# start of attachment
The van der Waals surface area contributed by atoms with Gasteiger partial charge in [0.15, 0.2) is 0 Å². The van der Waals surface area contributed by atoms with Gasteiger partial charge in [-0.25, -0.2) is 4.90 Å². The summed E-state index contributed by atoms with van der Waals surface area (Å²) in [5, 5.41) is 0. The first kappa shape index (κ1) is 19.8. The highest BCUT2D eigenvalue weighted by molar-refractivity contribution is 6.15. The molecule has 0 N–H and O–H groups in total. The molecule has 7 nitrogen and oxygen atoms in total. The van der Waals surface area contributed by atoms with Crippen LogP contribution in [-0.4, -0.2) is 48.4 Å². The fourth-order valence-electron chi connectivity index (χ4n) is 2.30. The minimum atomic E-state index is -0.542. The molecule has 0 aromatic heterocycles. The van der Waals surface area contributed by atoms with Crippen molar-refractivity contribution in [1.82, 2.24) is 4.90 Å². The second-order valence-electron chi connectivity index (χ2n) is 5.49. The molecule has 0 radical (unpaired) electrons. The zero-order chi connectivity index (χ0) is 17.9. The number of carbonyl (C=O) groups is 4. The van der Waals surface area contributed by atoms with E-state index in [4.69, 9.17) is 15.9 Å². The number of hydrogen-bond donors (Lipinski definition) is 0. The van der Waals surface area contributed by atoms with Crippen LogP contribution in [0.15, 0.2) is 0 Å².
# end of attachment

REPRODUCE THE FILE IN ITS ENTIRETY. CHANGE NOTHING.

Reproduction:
The van der Waals surface area contributed by atoms with Gasteiger partial charge in [0.15, 0.2) is 0 Å². The van der Waals surface area contributed by atoms with Gasteiger partial charge in [-0.25, -0.2) is 4.90 Å². The summed E-state index contributed by atoms with van der Waals surface area (Å²) in [5, 5.41) is 0. The first kappa shape index (κ1) is 19.8. The highest BCUT2D eigenvalue weighted by molar-refractivity contribution is 6.15. The molecule has 0 N–H and O–H groups in total. The molecule has 7 nitrogen and oxygen atoms in total. The van der Waals surface area contributed by atoms with Crippen LogP contribution in [-0.4, -0.2) is 48.4 Å². The fourth-order valence-electron chi connectivity index (χ4n) is 2.30. The minimum atomic E-state index is -0.542. The molecule has 0 aromatic heterocycles. The van der Waals surface area contributed by atoms with Crippen molar-refractivity contribution in [1.82, 2.24) is 4.90 Å². The second-order valence-electron chi connectivity index (χ2n) is 5.49. The molecule has 0 radical (unpaired) electrons. The zero-order chi connectivity index (χ0) is 17.9. The number of carbonyl (C=O) groups is 4. The van der Waals surface area contributed by atoms with E-state index in [4.69, 9.17) is 15.9 Å². The number of hydrogen-bond donors (Lipinski definition) is 0. The van der Waals surface area contributed by atoms with Crippen LogP contribution in [0.15, 0.2) is 0 Å².